Ad Gloriam Dei

"Therefore, whether you eat or drink, or whatever you do, do all to the glory of God." - 1 Corintians 10:31

"Let us pursue the things which make for peace and those by which one may edify another"- Romans 14:19

"As iron sharpens iron, so a man sharpens the countenance of his friend." - Proverbs 27:17

Sunday, December 17, 2006

A Fresh Appreciation of the NIV

With the replacement of the NIV with the ESV in our congregation, due to some statements by a Mr Mansfield in response to my thoughts on translation, and reading the NKJV with my son, I have been looking afresh at the NIV compared to the other best translations. I think over the recent years, being an ex-NIV reader who was struck by the defects of the translation, I have been focusing too much on these defects.

I am disappointed by the way that some idioms are translated in such a way as to lose the force of the original. On the other hand, I think there is much to be said for Mr Mansfield's comment that, "Both the NASB and the ESV [Tim: and the NKJV] are weighed down by the anachronisms of the Tyndale/KJV tradition" The advantage of the NIV is that it rightly makes dynamic equivalents for certain turns of phrase that are unnecessarily awkward if translated literally. In these cases there is no value in translating the idiom literally, e.g. what is lost by translating "the beasts of the field" as "wild animals"? In quite a few instances I prefer the translations that the NIV has made over the other versions. More so than I expected, because it has been a while since I've looked at it much.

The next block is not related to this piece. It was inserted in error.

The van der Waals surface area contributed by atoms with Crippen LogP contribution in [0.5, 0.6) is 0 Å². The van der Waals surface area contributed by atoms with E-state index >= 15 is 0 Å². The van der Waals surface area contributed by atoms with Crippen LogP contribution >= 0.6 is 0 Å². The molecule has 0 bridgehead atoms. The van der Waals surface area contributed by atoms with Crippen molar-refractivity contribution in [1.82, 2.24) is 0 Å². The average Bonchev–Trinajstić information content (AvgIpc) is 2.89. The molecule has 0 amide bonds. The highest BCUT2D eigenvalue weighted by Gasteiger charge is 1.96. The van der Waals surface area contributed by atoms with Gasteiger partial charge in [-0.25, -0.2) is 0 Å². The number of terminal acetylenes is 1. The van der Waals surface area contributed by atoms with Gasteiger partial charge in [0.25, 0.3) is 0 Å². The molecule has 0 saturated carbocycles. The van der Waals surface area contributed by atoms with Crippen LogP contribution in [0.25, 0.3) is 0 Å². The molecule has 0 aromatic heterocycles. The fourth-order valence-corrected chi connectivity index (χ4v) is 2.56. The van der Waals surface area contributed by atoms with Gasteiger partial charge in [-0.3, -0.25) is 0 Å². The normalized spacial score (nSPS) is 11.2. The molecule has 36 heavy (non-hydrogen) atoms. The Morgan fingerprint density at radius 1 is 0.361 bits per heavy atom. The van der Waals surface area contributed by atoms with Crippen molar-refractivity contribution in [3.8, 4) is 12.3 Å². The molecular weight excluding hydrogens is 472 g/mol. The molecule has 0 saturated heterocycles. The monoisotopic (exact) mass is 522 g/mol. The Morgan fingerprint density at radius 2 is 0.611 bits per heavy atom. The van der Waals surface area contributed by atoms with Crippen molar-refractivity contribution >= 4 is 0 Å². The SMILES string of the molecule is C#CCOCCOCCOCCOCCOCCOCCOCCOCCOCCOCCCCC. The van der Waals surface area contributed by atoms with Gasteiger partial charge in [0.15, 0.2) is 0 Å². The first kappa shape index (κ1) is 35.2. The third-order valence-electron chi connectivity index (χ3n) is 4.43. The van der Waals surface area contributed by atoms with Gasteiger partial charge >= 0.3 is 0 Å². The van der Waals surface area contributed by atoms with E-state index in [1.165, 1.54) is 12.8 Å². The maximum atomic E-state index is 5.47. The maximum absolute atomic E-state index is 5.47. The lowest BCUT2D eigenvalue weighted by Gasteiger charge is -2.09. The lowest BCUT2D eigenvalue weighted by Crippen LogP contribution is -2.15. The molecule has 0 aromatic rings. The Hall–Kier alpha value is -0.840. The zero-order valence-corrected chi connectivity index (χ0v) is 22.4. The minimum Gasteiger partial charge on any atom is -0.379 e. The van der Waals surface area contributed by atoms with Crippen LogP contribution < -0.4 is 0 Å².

There are other advantages that I have noted in the past: a few instances where the NIV gives a literal translation of the original, e.g. "God-breathed" in 2 Tim. 3:16 (which I'm glad to see that the ESV has absorbed); and the superior readability to the other translations, while still being generally accurate (although some have disagreed with me on this, including my wife, and I can see what they mean that the breaking-up of sentences in Paul's letters can be distracting).

The NIV, although being more dynamic at times than is helpful, is not to be compared at all with the Good News Version (which, if I remember correctly, was never intended for adults with English as a first language).

Nevertheless, although I have a greater appreciation of the NIV, it is more for its readability than anything else. It is a pity that in some instances the formal equivalence translations didn't ease off the literalness in some areas where they could without losing meaning. However, the readability doesn't make up for the information contained in the originals that is lost in the NIV. As my pastor said when addressing the question of the NIV vs. the ESV, the NIV may be more readable than the ESV, but the ESV is more accurate and accuracy is more important than readability.

I guess there's no such thing as a perfect translation...




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